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Hfruotcu to Ipolitirs, itcvaturc, Agriculture, Science, iHoraliti), nub cucral intelligence.
STEOUDSBUEG, MONROE COUNTY, PA. FEBRUARY 16, 1854.
Ptcblihlicd by Theodore Schocii.
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AT THE OFFICE OF
A Wery Grave Exhortation
I believe you isn't married, Ned I
You does'nt know the sweets
Vat waits upon that happy state,
Ven man and woman meets.
The bosom's varm emotions, Ned,
The drops within the eyes;
The nice vash'd things, darn'd stockings,
And all them tender lies.
You don't know vat it is, Ned,
While lying in jour Led,
To gaze on cireful woman's form,
Vile the breakfast things is spread.
Yejt you don't vant to get up, Ned,
The I;ier feels so nice;
And she saj's, "take another cup, '
And litis here t'oher i.licc."
Tile the fire is burning bright, Ned,
And all upon the chair,
Your linen and 'nur drawers, Ned,
Is hanging up to r.ir.
I nxes every heart, Icd,
Vat is'nt made of steel,
If they can gaze upon that lire,
And not a vanning feel I
Oh! very few, Indeed, Ned,
Knows ven they're their truly happy ;
Ven the baby is fctch'd, Ned,
To kiss its lazy pappy.
"You little tenyypenay thing;
Its mammy turn and eat her,
You bessed babe it was so thweet
It could'nt be no thweeter.
"You dod, a blessed angel you
It pulls its pappy's hair I
Take fingers out of pappy's cup
Don't cry then, thwectest there.
' Oh, fie! to spoil all pappy's Igh ! -
You naughty, ducky, dandy,
Owny, dony, voguey, poguey,
Thweet as sugar candy."
Oh, Ned, thetc are some moments ven
The sternest hearts will quiver;
Futst let that baby spill your tea,
Vile you're beneath the kiver.
Vun little hand within your hair,
The t'other in your cup;
Don't vonder if we sometimes feel
Ab ve could "eat 'em up."
From the way iu which men sometimes
talk, you would suppose that dollars and
cents are the only respectable things in
the universe, that successful speculation
is the only true heroism, and that tho
hope of making twenty per cent, profit is
enough to bestow dignity upon meanness
A friend once visiting an unworldly
plilosopher,whose. mind was his kingdom,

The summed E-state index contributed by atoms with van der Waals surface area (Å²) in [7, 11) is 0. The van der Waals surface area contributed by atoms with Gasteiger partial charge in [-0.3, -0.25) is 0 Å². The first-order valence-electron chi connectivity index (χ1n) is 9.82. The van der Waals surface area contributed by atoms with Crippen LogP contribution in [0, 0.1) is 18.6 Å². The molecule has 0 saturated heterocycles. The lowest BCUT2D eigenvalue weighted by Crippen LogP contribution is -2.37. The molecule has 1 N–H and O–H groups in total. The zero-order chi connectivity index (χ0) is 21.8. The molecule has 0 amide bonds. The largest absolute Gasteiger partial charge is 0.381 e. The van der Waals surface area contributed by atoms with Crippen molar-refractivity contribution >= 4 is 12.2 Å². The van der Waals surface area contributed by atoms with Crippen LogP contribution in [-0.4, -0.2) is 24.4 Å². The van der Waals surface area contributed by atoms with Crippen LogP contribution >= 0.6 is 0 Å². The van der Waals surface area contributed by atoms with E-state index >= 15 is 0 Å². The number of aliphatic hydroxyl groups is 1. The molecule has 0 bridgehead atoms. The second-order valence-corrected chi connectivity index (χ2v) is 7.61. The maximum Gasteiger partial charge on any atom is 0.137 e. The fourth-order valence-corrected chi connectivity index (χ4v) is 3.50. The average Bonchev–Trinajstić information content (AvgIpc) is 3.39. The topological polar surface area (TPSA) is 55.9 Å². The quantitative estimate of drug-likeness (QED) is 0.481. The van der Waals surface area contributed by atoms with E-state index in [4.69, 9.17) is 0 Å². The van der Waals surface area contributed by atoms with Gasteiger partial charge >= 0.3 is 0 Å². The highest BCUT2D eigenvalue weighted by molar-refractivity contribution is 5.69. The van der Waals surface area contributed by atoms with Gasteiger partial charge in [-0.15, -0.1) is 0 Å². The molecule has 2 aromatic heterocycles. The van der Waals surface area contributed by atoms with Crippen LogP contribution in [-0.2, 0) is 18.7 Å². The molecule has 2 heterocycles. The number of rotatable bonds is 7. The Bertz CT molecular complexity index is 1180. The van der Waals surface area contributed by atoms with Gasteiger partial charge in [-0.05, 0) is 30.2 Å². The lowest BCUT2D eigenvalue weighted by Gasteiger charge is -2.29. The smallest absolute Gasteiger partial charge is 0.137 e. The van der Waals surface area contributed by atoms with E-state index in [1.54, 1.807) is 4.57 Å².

expressed his surprise at the smallness of
his apartment: 'Why, you have not room
enough to swing a cat!' 'My friend,' was
the serene answer, 'I do not want to
swing a cat.'
A Cool Vote. A man went to the polls
the other day, and said he wanted to vote
against cold weather. The inspector told
liim he must use a thick envelope then.
A writer in an Irish newspaper, after
mentioning the wreck of a vessel - near
Skerries, rejoices that all the crew were
saved, except four hogsheads of violasscs.
'Georgiana! Georgiana! where's the but- !
ter paddle?' Tim's got it in the wood-j
shed spanking Roxy Anne.' To what '
base uses do butter paddles come at last.
Hotc to sec the teeth of a beautiful young
lady. Praise her rival before her face,
aud you may depend upon it, she will
goon gjbow her tceh.
'Adam had one great advantage over
oil other married couples which has
been lost to us with Paradise he had no
What is the World lite ? The world is
like a stubble-field in which the great
est geesse pick up the most of the gold
Bxst Youth. "Bobby, my son, run to
the store and .get me some sugar."
"Excuse me ma, I am slightly indis
posed this morning. Send father, and
tell him to bring me a plug of tobacco a-
The fellow whose intontion was rivit
J,edj hac again burst open,
A Defence of Fleas
One of the peculiarities which strikes
me most among the inhabitants ot Tur
key is' their love of fleas. I am obliged